One head of a prime brokerage in the US says he knows of a $3 billion hedge fund that has for weeks been treating Morgan Stanley as if it were out of business by removing money and stopping counterparty trading. One hedge fund manager goes so far as to claim that the bounce in the US stock markets the afternoon before the short-selling ban was announced was not because the ban was being anticipated and therefore market concerns were eased but rather that on that particular day hedge funds were trying to get out of Morgan Stanley’s prime brokerage business at such a rate that they were buying in short positions so that they could more easily switch prime brokers.

Although concerns about Morgan Stanley’s creditworthiness have pushed clients out of the door, exits have been exacerbated by chief executive John Mack’s public demands for a ban on the short-selling of financials. "All is fair in love and war right now but so blatantly biting the hand that feeds you has put noses out of joint," says a hedge fund manager. He also says Goldman Sachs is on the receiving end of ill will from some managers because of its involvement with the short-selling ban and the bail-out. "Deflecting wrongdoing by finger-pointing to short-sellers is cowardly. And that Goldman Sachs has so much sway over the Fed, government and the SEC through its ex-employees does not ingratiate it with the hedge fund community right now. Especially when it makes so much money from that very community." Goldman Sachs makes as much as $900 million a quarter in revenues from prime brokerage, although competitors believe hundreds of billions of dollars have left the firm over the past three months as hedge funds have moved parts of their accounts elsewhere. Goldman Sachs was unable to confirm or deny the amount. The firm, which is known for being very selective on which hedge fund clients it will take on, might have to become more welcoming. When or even if the dust settles, it will be difficult for Goldman Sachs and Morgan Stanley to win back clients, say onlookers. "The two firms are obviously world class but they will struggle to build back up their clients’ confidence," says Sameer Shalaby, chief executive of Paladyne Systems, which provides multi-prime enabling technology to funds. Starting up that commercial bank component imposed by the Federal Reserve will take a while and we will see lay-offs at both concerns for some time." John Mack implied as much when interviewed on CNBC in the middle of October, saying that his firm would be reviewing the size of its prime brokerage business.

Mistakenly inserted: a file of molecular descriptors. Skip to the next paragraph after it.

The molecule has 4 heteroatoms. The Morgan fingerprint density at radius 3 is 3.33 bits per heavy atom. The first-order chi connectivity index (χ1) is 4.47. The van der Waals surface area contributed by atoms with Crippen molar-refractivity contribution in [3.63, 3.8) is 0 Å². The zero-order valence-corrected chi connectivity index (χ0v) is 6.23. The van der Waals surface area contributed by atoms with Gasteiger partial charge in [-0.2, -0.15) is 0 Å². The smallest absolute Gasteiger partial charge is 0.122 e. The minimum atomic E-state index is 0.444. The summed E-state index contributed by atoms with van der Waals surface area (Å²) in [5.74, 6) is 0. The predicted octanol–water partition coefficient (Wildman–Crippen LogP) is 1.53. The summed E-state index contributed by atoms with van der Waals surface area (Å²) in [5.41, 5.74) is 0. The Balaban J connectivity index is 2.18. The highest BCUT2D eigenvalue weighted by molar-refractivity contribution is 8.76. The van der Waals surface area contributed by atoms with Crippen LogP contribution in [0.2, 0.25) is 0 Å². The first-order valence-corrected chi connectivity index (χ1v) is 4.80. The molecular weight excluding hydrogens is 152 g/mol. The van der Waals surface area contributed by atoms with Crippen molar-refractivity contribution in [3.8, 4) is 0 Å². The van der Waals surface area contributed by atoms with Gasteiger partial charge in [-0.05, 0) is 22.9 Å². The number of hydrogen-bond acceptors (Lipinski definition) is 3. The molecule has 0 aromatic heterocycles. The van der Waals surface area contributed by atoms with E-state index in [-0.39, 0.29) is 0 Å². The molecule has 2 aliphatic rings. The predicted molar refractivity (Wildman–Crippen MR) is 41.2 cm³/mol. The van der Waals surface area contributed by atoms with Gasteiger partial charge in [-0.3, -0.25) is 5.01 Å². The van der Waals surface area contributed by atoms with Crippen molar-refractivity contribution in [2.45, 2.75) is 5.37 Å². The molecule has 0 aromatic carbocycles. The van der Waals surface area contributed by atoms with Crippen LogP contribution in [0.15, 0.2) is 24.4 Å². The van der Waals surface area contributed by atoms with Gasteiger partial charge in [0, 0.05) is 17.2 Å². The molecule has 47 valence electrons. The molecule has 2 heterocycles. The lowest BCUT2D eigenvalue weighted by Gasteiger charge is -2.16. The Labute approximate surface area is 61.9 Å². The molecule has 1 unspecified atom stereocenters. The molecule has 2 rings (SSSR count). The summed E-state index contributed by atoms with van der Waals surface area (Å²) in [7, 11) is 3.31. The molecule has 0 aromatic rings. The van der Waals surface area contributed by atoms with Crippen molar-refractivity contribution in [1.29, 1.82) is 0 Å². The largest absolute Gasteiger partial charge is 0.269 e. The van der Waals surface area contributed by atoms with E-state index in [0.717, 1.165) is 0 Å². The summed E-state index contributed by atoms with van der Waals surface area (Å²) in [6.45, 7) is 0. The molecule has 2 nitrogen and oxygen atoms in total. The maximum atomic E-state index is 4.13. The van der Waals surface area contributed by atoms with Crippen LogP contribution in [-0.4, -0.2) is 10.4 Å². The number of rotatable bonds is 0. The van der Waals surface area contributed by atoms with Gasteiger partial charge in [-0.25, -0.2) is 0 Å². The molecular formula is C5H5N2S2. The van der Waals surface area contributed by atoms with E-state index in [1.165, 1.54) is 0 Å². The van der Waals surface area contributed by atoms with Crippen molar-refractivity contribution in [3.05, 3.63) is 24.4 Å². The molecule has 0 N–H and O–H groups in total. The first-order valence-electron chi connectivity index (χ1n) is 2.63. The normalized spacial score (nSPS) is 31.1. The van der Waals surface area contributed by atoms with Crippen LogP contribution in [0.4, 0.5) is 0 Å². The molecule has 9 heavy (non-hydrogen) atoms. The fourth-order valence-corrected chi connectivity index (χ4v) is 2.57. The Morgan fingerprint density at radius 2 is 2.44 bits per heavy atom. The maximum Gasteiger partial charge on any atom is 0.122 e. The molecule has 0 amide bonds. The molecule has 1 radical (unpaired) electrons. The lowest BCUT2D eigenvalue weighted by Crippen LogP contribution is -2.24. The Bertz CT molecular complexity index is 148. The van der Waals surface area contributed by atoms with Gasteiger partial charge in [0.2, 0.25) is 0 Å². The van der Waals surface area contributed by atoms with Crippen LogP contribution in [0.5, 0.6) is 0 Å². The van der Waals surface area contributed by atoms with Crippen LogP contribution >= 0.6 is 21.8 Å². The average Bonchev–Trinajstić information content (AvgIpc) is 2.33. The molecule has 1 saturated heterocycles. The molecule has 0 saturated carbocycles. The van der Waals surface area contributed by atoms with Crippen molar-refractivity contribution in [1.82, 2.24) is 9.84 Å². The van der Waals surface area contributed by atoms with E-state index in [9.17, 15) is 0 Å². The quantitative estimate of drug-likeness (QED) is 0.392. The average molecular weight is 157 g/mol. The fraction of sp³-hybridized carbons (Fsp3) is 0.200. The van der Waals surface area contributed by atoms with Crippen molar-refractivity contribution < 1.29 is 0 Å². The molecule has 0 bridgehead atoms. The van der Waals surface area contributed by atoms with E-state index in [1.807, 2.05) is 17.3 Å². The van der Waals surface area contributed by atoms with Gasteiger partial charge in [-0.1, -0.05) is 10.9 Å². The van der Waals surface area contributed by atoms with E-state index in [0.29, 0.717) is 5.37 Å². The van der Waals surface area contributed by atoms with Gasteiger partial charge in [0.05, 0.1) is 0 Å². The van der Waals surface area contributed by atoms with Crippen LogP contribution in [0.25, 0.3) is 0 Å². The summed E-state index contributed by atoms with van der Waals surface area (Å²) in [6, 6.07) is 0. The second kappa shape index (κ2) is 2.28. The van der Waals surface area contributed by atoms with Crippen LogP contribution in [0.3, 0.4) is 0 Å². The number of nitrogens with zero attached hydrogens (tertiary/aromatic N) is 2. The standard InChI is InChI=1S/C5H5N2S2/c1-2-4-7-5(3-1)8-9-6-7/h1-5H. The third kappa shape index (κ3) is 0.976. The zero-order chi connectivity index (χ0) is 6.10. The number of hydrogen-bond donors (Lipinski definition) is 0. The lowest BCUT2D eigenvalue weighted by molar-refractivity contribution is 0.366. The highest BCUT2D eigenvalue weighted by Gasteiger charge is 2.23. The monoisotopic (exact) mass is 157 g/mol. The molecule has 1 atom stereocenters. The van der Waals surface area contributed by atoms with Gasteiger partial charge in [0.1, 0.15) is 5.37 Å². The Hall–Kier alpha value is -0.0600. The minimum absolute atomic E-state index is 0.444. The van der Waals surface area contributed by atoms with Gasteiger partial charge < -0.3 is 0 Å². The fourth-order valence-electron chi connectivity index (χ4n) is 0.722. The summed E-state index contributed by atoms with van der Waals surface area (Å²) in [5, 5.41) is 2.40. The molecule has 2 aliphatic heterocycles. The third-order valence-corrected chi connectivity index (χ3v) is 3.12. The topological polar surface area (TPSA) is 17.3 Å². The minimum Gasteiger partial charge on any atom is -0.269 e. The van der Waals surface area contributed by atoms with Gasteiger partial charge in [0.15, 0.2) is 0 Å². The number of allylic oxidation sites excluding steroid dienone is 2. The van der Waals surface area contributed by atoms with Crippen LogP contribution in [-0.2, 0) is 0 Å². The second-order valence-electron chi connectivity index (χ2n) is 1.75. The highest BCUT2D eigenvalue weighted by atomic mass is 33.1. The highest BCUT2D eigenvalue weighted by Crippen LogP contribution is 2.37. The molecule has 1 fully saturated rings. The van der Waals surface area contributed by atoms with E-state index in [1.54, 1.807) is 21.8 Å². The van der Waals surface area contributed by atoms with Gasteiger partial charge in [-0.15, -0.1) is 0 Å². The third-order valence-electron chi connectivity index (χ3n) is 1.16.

Spreading the risk

In most cases, hedge funds are trying to spread their counterparty risk by using more than one prime broker, even if using more than one costs more money, so Goldman Sachs and Morgan Stanley are still on the roster.

Sameer Shalaby, Paladyne Systems

"Perhaps the smallest hedge funds will end up being $500 million in size"

Sameer Shalaby, Paladyne Systems

It’s about time that hedge funds started moving to new prime brokers, says Chris Momsen, senior vice-president at Advent Software. "Most prudent investors will expect a hedge fund to have multiple prime brokerage relationships established and they will expect the hedge fund to have the infrastructure necessary to manage those relationships. The days when a hedge fund attracting institutional capital could rely on a single prime broker for their reporting and data collection are over."